BAGHDAD (Reuters) - Iraq summoned the Turkish ambassador in Baghdad on Monday to complain about comments by Turkish officials it said amounted to meddling in its affairs, a sign of regional tension over worries that political crisis in Iraq could lead to sectarian war.
Iraqi officials did not specify what Turkish remarks they were angry about, but the complaint appeared to stem from comments earlier this month by Turkish Prime Minister Tayyip Erdogan, who said a Sunni-Shi’ite conflict in Iraq, if unleashed, could engulf the entire Islamic world.
Fears of renewed sectarian conflict in Iraq have increased since U.S. troops withdrew last month and Maliki’s Shi’ite-led government sought the arrest of a Sunni vice president on accusations he ran death squads.
Maliki’s government denies it has a sectarian agenda, but the arrest warrant threatens to wreck a fragile ruling coalition that saw Sunni and Kurdish groups join Maliki’s cabinet.
Many Iraqis fear that a collapse of the power-sharing deal could lead to renewed sectarian violence, which still simmers but at a much lower intensity than in 2006-07 when tens of thousands of civilians were killed.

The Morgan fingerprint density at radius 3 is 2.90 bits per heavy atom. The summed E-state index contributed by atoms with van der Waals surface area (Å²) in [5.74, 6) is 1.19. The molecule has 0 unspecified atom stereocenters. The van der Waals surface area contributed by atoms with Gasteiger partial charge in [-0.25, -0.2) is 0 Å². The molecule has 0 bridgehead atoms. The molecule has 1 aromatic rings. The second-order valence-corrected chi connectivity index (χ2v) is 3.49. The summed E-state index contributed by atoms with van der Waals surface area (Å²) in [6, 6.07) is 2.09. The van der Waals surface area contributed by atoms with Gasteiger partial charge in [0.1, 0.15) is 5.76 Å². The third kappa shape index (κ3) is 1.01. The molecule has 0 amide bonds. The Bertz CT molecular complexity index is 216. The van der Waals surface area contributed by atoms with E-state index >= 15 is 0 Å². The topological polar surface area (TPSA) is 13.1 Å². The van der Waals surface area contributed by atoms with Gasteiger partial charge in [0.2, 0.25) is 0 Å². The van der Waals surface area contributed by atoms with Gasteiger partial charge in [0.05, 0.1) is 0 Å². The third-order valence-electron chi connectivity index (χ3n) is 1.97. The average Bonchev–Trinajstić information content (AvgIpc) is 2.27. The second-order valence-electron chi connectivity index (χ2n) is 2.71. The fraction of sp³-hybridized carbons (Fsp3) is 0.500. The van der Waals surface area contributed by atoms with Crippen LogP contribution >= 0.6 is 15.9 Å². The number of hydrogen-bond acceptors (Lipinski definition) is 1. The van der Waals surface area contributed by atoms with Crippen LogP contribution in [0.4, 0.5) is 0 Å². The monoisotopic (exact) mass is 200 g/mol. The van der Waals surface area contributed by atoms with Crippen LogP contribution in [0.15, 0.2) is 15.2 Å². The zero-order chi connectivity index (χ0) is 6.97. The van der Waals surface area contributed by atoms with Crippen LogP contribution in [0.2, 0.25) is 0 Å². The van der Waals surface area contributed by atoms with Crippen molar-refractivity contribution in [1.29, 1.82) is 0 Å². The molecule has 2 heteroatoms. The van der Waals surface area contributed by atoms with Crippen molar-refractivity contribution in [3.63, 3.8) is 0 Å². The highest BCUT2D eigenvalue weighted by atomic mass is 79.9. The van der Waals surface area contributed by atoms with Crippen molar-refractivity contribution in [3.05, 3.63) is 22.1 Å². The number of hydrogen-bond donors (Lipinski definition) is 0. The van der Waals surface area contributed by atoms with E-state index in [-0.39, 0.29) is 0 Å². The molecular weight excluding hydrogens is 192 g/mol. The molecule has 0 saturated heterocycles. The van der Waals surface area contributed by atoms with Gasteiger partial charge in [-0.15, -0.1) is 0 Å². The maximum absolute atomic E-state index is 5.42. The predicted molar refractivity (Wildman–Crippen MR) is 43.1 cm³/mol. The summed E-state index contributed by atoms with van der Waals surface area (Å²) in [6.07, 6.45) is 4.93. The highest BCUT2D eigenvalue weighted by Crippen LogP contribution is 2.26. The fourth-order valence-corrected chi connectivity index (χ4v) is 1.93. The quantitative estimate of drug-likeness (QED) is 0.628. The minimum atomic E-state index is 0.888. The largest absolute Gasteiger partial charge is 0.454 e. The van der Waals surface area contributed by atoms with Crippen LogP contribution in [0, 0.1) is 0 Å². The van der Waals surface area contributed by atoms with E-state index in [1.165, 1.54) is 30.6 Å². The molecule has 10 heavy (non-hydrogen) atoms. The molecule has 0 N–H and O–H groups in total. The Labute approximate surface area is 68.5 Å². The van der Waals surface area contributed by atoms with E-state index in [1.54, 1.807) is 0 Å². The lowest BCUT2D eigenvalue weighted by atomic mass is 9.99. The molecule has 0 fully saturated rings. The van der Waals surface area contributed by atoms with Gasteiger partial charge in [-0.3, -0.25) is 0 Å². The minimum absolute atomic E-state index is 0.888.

In an interview to al-Hurra television on Friday, Maliki said: “Turkey is unfortunately playing a role which may lead to disaster and civil war in the region.”
Iraq’s Deputy Foreign Minister Muhammed Jawad al-Dooreki summoned the Turkish ambassador in Baghdad on Monday, urging his government to consider the “necessity of avoiding anything that might disturb” good relations, the Iraqi Foreign Ministry said.
“The Turkish ambassador gave assurances that Turkish officials’ statements were in good faith and he will inform his government in Ankara of the Iraqi position,” the foreign ministry statement said.
Turkey responded by summoning Iraq’s envoy to the Foreign Ministry in Ankara, a diplomatic source told Reuters.
Turkey, which has a Sunni majority but is officially secular, has attempted to play a moderating role as rivals Shi’ite Iran and Sunni powerhouse Saudi Arabia jockey for influence in the region.
Since the 2003 invasion that toppled Sunni dictator Saddam Hussein, Iraq’s Shi’ite majority have been in the ascendancy, and Maliki has moved the government closer to Iran. But the country also has strong trade ties with Turkey, a major investor.
Reporting by Suadad al-Salhy in Baghdad and Ibon Villelabeitia in Ankara; Writing by Patrick Markey; Editing by Peter Graff